Last week, Mayor John Engen didn’t let a member of the Missoula City Council speak at a public meeting.
Engen admitted he was being a “fuddy-duddy,” but he had a reason: Councilwoman Caitlin Copple was in Seattle and listening to the meeting via Skype.
“I just think it’s difficult for somebody to communicate and participate fully in a meeting like that – the way our meetings are structured – without being there,” Engen said.
Last year, Copple had requested the council discuss remote participation, but she said this week she doesn’t have imminent plans to push the matter.
City attorney Jim Nugent, though, said other communities are struggling with the same dilemma, and it’s sure to come up again here. Legal concerns abound, he said, and the Montana Legislature doesn’t specifically address remote participation since the law is always one step behind advances in technology.
“The primary legal concern is that the Constitution, the Montana Constitution, says that no person shall be deprived of the right to observe the deliberation of all public bodies,” Nugent said. “And it’s hard to observe this person if they’re not also on a monitor being played in the city council chambers so the public can watch and make sure they’re being attentive.”
Copple originally raised the issue because at the time, her job required statewide travel. She said the council pay of $13,615 a year isn’t enough to live on, and it would have been easy and convenient to attend meetings remotely from Billings or Bozeman.
“Since I’ve changed jobs, in part to have a better attendance record, I don’t know that there is the interest among my colleagues or the community to pursue it,” Copple said. “If the new people were interested, I’m certainly happy to look at it again. It’s how the modern world works.”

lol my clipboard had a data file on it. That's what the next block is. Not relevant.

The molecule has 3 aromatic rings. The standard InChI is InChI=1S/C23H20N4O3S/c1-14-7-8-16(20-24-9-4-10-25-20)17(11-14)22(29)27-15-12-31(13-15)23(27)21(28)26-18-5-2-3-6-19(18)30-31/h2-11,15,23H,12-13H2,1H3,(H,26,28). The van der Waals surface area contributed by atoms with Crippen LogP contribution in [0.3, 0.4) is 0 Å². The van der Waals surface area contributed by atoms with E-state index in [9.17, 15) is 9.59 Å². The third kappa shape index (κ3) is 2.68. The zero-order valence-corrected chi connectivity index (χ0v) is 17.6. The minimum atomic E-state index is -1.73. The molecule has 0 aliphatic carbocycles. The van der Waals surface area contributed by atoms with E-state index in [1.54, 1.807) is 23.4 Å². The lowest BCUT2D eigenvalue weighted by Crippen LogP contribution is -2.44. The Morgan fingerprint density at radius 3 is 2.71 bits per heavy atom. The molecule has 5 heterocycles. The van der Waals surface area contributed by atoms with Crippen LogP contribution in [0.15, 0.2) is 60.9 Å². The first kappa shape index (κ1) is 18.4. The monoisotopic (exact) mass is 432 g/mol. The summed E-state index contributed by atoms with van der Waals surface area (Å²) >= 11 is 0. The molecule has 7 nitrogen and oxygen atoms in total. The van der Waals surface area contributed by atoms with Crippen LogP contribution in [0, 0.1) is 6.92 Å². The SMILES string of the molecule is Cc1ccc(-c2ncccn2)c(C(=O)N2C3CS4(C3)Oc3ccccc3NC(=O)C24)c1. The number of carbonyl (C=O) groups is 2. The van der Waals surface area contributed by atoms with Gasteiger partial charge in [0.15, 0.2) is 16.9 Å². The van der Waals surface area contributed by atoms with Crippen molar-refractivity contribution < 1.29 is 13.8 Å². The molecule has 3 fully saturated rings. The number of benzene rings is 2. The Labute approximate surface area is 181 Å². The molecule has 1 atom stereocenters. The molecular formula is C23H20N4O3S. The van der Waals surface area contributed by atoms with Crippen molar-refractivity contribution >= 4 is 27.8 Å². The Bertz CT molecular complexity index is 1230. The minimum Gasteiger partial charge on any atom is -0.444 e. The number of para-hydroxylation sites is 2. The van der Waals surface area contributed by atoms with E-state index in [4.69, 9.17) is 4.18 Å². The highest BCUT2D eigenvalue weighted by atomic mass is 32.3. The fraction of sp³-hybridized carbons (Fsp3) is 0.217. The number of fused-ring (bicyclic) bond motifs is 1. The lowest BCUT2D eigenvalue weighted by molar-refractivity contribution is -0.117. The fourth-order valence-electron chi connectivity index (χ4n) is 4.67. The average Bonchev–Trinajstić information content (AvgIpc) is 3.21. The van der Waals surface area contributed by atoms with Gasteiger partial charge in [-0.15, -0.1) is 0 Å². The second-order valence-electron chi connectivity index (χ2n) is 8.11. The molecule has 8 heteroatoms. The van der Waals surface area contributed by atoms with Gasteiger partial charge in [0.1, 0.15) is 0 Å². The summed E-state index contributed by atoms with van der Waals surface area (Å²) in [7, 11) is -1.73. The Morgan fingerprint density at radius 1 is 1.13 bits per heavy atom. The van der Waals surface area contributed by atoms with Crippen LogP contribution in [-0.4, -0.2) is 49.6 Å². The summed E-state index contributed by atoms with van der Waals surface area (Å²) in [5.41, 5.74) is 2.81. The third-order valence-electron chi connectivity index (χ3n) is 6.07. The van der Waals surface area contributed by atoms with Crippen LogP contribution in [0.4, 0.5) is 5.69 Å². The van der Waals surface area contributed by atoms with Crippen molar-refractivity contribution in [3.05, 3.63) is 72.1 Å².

It’s certainly how some other bodies in Missoula work. Board members of the Missoula Redevelopment Agency have sat in on meetings from afar, although they are appointed, not elected, and they often forward recommendations for elected officials to consider.
In Copple’s referral, she references a related city ordinance in Langley, Wash. It allows for remote attendance in certain situations “including emergencies,” and it allows council members to use Skype or other technology as long as they are clearly seen and clearly heard – and can clearly see all information provided at the meeting.
In Missoula, full observation and participation are key, Nugent said. Last week, for instance, Elaine Hawk of pLAND Land Use Consulting spoke to council members on behalf of a neighborhood group, and she requested the supporters in the audience raise their hands.
At least five or six times a year, in fact, someone will ask for a show of hands, or some indication of support, Nugent said. Those in remote attendance? They may have missed the number of people who raised their hands, he said.
On the flip side, a member of the public in the audience may not be able to observe the reaction of the council person to the information being presented, he said. How much more camera equipment would be needed? How many more people would be needed to operate it?
“(Do you) get to the point where you technically don’t have a quorum physically present, but you have a quorum potentially participating by one of the modern technologies?” Nugent said.
Or do you have to allow everyone watching at home on MCAT to be able to call in a comment on speakerphone?
The debate is less about the person wanting to join a meeting remotely than it is about those physically present, said both Nugent and Engen.
“I don’t think it’s convenient and practical for everyone else who is in the room,” Engen said.
As for Copple, Nugent said she demonstrates diligence in wanting to engage when she’s out of town. And despite being away, Copple was the council person who wrote the summary of Wednesday’s committee meetings for the local government listserv, Missoulagov.org.
“I admire her for being so conscientious and wanting to participate like that,” Nugent said.
The matter might be resolved after court battles, although Nugent said he would be pleased to let another city take the lead in that regard: “I’d cheer for it to happen in other communities.”
Reach Keila Szpaller at @keilaszpaller, at email@example.com or at (406) 523-5262.